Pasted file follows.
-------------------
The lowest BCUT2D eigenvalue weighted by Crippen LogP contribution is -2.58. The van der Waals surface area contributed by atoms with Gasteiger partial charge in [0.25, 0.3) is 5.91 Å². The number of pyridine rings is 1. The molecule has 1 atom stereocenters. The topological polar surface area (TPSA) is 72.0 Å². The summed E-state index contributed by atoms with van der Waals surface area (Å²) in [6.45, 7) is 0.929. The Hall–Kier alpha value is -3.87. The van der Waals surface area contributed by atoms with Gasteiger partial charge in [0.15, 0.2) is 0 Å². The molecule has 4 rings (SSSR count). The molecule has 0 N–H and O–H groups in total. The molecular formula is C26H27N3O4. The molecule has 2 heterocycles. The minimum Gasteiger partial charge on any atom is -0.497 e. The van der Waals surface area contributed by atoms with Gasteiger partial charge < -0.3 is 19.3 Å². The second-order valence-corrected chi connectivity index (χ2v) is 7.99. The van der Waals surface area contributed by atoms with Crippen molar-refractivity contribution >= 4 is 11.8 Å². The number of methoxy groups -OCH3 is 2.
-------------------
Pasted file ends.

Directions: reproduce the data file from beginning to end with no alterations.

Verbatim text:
The lowest BCUT2D eigenvalue weighted by Crippen LogP contribution is -2.58. The van der Waals surface area contributed by atoms with Gasteiger partial charge in [0.25, 0.3) is 5.91 Å². The number of pyridine rings is 1. The molecule has 1 atom stereocenters. The topological polar surface area (TPSA) is 72.0 Å². The summed E-state index contributed by atoms with van der Waals surface area (Å²) in [6.45, 7) is 0.929. The Hall–Kier alpha value is -3.87. The van der Waals surface area contributed by atoms with Gasteiger partial charge in [0.15, 0.2) is 0 Å². The molecule has 4 rings (SSSR count). The molecule has 0 N–H and O–H groups in total. The molecular formula is C26H27N3O4. The molecule has 2 heterocycles. The minimum Gasteiger partial charge on any atom is -0.497 e. The van der Waals surface area contributed by atoms with Gasteiger partial charge < -0.3 is 19.3 Å². The second-order valence-corrected chi connectivity index (χ2v) is 7.99. The van der Waals surface area contributed by atoms with Crippen molar-refractivity contribution >= 4 is 11.8 Å². The number of methoxy groups -OCH3 is 2.